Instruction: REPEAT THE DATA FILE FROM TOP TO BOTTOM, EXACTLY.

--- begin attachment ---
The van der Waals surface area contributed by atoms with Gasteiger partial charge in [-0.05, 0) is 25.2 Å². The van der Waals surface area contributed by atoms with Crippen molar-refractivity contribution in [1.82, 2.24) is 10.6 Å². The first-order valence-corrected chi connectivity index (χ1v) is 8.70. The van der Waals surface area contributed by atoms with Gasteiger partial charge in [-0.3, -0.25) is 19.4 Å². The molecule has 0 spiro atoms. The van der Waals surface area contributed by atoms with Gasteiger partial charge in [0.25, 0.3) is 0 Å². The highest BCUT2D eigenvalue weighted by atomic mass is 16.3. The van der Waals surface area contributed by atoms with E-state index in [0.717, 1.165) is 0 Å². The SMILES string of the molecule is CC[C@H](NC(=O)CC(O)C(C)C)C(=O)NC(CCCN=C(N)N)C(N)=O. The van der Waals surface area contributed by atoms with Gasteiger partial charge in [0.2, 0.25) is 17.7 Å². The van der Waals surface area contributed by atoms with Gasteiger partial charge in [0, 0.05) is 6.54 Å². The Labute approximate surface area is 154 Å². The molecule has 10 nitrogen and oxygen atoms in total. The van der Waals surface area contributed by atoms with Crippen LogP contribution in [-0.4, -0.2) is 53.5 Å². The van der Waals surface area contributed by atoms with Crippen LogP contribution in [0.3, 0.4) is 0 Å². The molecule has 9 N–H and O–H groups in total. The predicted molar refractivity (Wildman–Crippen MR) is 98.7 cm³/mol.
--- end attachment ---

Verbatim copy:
The van der Waals surface area contributed by atoms with Gasteiger partial charge in [-0.05, 0) is 25.2 Å². The van der Waals surface area contributed by atoms with Crippen molar-refractivity contribution in [1.82, 2.24) is 10.6 Å². The first-order valence-corrected chi connectivity index (χ1v) is 8.70. The van der Waals surface area contributed by atoms with Gasteiger partial charge in [-0.3, -0.25) is 19.4 Å². The molecule has 0 spiro atoms. The van der Waals surface area contributed by atoms with Gasteiger partial charge in [0.25, 0.3) is 0 Å². The highest BCUT2D eigenvalue weighted by atomic mass is 16.3. The van der Waals surface area contributed by atoms with E-state index in [0.717, 1.165) is 0 Å². The SMILES string of the molecule is CC[C@H](NC(=O)CC(O)C(C)C)C(=O)NC(CCCN=C(N)N)C(N)=O. The van der Waals surface area contributed by atoms with Gasteiger partial charge in [0.2, 0.25) is 17.7 Å². The van der Waals surface area contributed by atoms with Gasteiger partial charge in [0, 0.05) is 6.54 Å². The Labute approximate surface area is 154 Å². The molecule has 10 nitrogen and oxygen atoms in total. The van der Waals surface area contributed by atoms with Crippen LogP contribution in [-0.4, -0.2) is 53.5 Å². The van der Waals surface area contributed by atoms with Crippen LogP contribution in [0.3, 0.4) is 0 Å². The molecule has 9 N–H and O–H groups in total. The predicted molar refractivity (Wildman–Crippen MR) is 98.7 cm³/mol.